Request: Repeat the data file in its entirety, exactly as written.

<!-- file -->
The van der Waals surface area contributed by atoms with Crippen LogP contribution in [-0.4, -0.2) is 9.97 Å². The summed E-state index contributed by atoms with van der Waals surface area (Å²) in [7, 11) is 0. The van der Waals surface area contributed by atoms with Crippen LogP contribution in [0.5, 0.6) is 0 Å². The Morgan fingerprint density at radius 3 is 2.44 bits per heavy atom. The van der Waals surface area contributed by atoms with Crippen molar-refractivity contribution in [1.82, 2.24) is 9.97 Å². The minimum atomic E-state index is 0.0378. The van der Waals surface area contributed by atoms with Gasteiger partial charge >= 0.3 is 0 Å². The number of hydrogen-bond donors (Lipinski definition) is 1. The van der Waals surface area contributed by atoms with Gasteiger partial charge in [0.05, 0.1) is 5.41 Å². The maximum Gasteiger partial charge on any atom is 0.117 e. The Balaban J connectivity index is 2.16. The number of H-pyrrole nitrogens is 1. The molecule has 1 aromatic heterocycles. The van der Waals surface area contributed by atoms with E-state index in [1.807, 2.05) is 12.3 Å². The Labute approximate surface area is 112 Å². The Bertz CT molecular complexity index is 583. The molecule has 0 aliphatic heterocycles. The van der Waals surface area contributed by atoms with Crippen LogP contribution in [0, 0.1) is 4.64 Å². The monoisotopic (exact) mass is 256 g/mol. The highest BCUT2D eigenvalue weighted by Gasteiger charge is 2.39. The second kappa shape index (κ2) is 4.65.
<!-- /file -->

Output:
The van der Waals surface area contributed by atoms with Crippen LogP contribution in [-0.4, -0.2) is 9.97 Å². The summed E-state index contributed by atoms with van der Waals surface area (Å²) in [7, 11) is 0. The van der Waals surface area contributed by atoms with Crippen LogP contribution in [0.5, 0.6) is 0 Å². The Morgan fingerprint density at radius 3 is 2.44 bits per heavy atom. The van der Waals surface area contributed by atoms with Crippen molar-refractivity contribution in [1.82, 2.24) is 9.97 Å². The minimum atomic E-state index is 0.0378. The van der Waals surface area contributed by atoms with Gasteiger partial charge >= 0.3 is 0 Å². The number of hydrogen-bond donors (Lipinski definition) is 1. The van der Waals surface area contributed by atoms with Gasteiger partial charge in [0.05, 0.1) is 5.41 Å². The maximum Gasteiger partial charge on any atom is 0.117 e. The Balaban J connectivity index is 2.16. The number of H-pyrrole nitrogens is 1. The molecule has 1 aromatic heterocycles. The van der Waals surface area contributed by atoms with E-state index in [1.807, 2.05) is 12.3 Å². The Labute approximate surface area is 112 Å². The Bertz CT molecular complexity index is 583. The molecule has 0 aliphatic heterocycles. The van der Waals surface area contributed by atoms with Crippen LogP contribution in [0, 0.1) is 4.64 Å². The monoisotopic (exact) mass is 256 g/mol. The highest BCUT2D eigenvalue weighted by Gasteiger charge is 2.39. The second kappa shape index (κ2) is 4.65.